Fractures in subsurface are omnipresent and play a critical role both in the host rock strength and stability, and in flow through subsurface. This is especially the case in unconventional reservoirs where hydraulic fractures connect with a complex natural fracture for effective exploration. Discrete fracture networks (DFNs) are computationally efficient models that explicitly represent fracture network as a network of planar polygons in 3D. Most DFN approaches build networks as stochastic realizations of planar polygonal shapes in a large volume. The distribution of properties such as average fracture apertures, density, or fracture orientations is typically obtained from ID or 2D borehole observations. An inherent disadvantage of these methods is that they do not contain relevant detailed information of the actual three-dimensional spatial distribution and connectivity of fractures and thus cannot be used for model-experiment validation of real fracture flow in experiments imaged with x-ray computed (micro)tomography (CT or micro-CT).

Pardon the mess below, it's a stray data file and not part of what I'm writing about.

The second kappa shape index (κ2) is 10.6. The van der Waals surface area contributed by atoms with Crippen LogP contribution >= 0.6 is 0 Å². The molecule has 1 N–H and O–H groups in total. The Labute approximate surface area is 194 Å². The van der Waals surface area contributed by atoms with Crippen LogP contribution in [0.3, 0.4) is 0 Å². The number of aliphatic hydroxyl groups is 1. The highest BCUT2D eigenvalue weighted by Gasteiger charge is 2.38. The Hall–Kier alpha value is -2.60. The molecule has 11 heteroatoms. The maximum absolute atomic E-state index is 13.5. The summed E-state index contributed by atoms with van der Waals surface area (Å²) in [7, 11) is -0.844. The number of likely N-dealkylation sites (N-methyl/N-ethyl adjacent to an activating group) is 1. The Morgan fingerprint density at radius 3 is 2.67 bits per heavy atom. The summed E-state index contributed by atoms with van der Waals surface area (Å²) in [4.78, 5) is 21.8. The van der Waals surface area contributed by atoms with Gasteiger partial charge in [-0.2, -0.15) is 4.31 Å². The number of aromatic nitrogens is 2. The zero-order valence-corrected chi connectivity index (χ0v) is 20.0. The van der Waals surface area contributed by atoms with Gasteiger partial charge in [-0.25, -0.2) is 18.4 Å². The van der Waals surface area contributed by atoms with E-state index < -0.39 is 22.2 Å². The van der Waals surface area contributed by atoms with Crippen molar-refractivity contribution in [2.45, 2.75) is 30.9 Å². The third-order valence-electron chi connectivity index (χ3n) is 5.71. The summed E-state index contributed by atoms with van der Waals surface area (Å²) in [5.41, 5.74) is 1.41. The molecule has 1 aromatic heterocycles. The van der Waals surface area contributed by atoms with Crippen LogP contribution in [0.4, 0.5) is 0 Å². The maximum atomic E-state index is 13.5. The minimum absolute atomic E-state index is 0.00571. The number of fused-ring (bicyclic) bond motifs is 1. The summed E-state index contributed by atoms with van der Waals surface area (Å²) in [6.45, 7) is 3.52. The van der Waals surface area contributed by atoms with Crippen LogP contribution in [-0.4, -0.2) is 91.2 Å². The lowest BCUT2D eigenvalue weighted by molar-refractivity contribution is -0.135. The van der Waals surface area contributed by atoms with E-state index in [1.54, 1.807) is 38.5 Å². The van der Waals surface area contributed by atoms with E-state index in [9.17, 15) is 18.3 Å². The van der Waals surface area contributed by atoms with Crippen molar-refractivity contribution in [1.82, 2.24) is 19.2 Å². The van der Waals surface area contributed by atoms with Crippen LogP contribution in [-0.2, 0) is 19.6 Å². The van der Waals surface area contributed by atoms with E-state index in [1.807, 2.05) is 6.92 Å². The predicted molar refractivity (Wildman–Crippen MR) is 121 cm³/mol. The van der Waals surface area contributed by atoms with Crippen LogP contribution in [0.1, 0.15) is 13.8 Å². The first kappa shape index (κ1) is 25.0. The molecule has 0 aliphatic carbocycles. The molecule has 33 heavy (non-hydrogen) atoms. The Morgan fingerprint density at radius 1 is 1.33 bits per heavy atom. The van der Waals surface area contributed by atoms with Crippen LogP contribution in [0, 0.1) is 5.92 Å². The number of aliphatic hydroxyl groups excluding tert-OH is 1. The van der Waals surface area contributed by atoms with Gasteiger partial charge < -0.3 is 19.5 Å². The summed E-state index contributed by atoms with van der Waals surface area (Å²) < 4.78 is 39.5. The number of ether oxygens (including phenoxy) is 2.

Currently, there are no fully automated algorithms available to construct an image-based fracture network from a 3D image. This is principally due to the lack of algorithms capable of reading a segmented image (i.e. image with identified void and solid spaces), extracting the individual fractures from the network, and quantifying their geometric properties. The fundamental question is defining where one rough fracture starts, and another ends. We address this here by combining advanced imaging and geostatistical tools to understand and model diverse geometries from 2D and 3D micro-CT images of a Mancos shale. The segmented volumes are the starting point to isolate the fractures from the matrix. Then, unsupervised machine learning algorithms are implemented to cluster the points that belong to the same fracture. Finally, positional and geometric properties are extracted to serve as input data for the DFN software. The workflow proposed here can be a successful alternative to generate discrete fracture networks from micro-CT images.